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Scott Sumner: April 2015

An Author Archive by Month (18 entries)

Robots, committees, or markets?

Monetary Policy
Scott Sumner
Ben Bernanke has a good post on the Taylor Rule. Let's start at the end, where he argues in favor of decision-making by the FOMC, rather than a rigid mechanical policy rule: Monetary policy should be systematic, not automatic. The... MORE

The problem with "shocks"

Macroeconomics
Scott Sumner
I recently presented a paper discussing how economists think about the "stance" of monetary policy. That is, what do economists mean by terms like "easy money" and "tight money"? It turns out that the entire subject is just a big... MORE

EconTalk Extra

Finance
Scott Sumner
I'd like to make readers aware of a site called EconTalk Extra. There is a very good recent post by Amy Willis discussing my EconTalk conversation with Russ Roberts. Unfortunately I didn't respond to comments until this morning, as I... MORE

Optimal mutual funds in a world of bubbles

Efficient Markets Hypothesis
Scott Sumner
One argument in favor of the Efficient Markets Hypothesis is that if bubbles existed, it should be possible to make large excess returns by betting on an eventual collapse of the bubble. And the famous counterargument often made is that:... MORE

It's not a beauty pageant

Efficient Markets Hypothesis
Scott Sumner
Over at TheMoneyIllusion I received the following comment: Macro trading is not about getting it right, it is about getting what others think is right. And that can be almost anything ... That reminded me of Keynes's famous claim that... MORE

I recently received this request in a comment section: Slightly off-topic, but Scott you would *love* an idea which is becoming more widespread here in the UK, that the housing shortage here is being caused by "artificially low interest rates".... MORE

Substitute goods and reasoning from a price change

Economic Education
Scott Sumner
David Henderson has a good post on the way that textbooks teach the substitution effect. I have one other bone to pick with principles textbooks---they don't clearly explain to students how to avoid "reasoning from a price change." Start with... MORE

Did the Fed cause the sub-prime boom?

Monetary Policy
Scott Sumner
George Selgin has a new post discussing a paper he wrote with David Beckworth and Berrak Bahadir. In the paper they argue that the Fed set its policy rate too low during the early 2000s, and that this decision contributed... MORE

Over at TheMoneyIllusion I have a long post discussing Ben Bernanke's recent comments on monetary reform. There is one issue that seems especially important, and I wanted to devote an entire post to the subject. Here's Bernanke: I want to... MORE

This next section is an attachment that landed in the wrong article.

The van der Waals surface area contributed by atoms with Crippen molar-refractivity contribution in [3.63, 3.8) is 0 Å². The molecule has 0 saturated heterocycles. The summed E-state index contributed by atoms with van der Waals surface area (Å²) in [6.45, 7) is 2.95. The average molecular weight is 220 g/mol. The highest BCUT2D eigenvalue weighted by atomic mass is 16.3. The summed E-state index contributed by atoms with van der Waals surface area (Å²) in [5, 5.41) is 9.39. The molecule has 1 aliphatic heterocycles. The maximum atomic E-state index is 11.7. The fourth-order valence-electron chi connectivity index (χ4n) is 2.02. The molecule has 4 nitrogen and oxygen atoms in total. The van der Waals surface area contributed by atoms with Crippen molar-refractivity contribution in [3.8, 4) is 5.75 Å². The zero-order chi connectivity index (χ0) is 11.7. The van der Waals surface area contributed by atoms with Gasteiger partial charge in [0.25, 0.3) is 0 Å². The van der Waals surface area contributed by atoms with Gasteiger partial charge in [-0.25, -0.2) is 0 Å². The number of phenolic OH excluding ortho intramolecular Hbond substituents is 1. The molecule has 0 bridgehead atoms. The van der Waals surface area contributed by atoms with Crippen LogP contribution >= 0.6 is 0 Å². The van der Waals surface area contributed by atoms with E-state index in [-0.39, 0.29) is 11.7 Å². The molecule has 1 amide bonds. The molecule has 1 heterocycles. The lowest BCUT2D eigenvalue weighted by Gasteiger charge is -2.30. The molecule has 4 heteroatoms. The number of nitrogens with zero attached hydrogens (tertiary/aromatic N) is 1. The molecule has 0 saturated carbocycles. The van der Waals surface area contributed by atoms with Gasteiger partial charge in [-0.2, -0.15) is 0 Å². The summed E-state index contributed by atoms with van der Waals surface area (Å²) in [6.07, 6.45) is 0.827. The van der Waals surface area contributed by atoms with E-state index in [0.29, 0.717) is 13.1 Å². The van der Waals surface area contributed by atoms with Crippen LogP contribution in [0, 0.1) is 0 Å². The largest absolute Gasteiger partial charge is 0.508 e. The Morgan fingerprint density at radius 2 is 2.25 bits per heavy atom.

Is the Fed allowed to create GDP prediction markets?

Central Planning vs. Local Knowledge
Scott Sumner
In the comment section of a recent blog post, David Andolfatto asked the following question: Scott, Does it fall within the Fed's present Congressional mandate to create markets in the instruments you want? (I honestly don't know. If we do,... MORE

The wrong way to fix Social Security

Taxation
Scott Sumner
Governor Chris Christie wants to reduce Social Security benefits for the rich: As part of the plan, he'll propose phasing out Social Security payments for those making more than $80,000 in other income and eliminating them for those making $200,000... MORE

There is no sticky wage puzzle

Labor Market
Scott Sumner
Most people find the NGDP shock/sticky wage theory of the business cycle to be at least slightly plausible. However I'm often asked why wages have not adjusted yet. Surely it doesn't take 7 years for full adjustment to a negative... MORE

Don't blame the workers

Labor Market
Scott Sumner
A popular Keynesian theory of recessions is that nominal wages are sticky, and hence reductions in aggregate demand lead to high unemployment. They often go on to advocate more government spending to put people back to work. Free market economists... MORE

A few weeks ago I criticized a Robert Shiller claim that economic theory tells us that low interest rates should lead to more investment. That's an EC101 level error, reasoning from a price change. Unfortunately, I see this all the... MORE

Ben Bernanke has a very good post on the topic of using monetary policy to stabilize asset markets, with the ultimate goal being greater financial stability. I have a post over at MoneyIllusion that comments on his post, but here... MORE

Germany is "balanced", it's the rest of Europe (and the ECB) that are unbalanced

International Macroeconomics: Exchange Rates, International Debt, etc.
Scott Sumner
In economic theory, there is no particular reason why countries should have "balanced" current accounts. No one cares that California's current account with the rest of the US is usually unbalanced, and often by a sizable amount. Nor should they... MORE

The Great Recession has exposed the fact that many economists believe things that just aren't so. They believe that low interest rates suggest that money is easy. They believe that monetary stimulus is ineffective at the zero bound. And recently... MORE

Michael Darda pointed me to the following statement from Larry Summers (in reply to Ben Bernanke): Successful policy approaches to a global tendency towards excess saving and stagnation will involve not only stimulating public and private investment but will also... MORE

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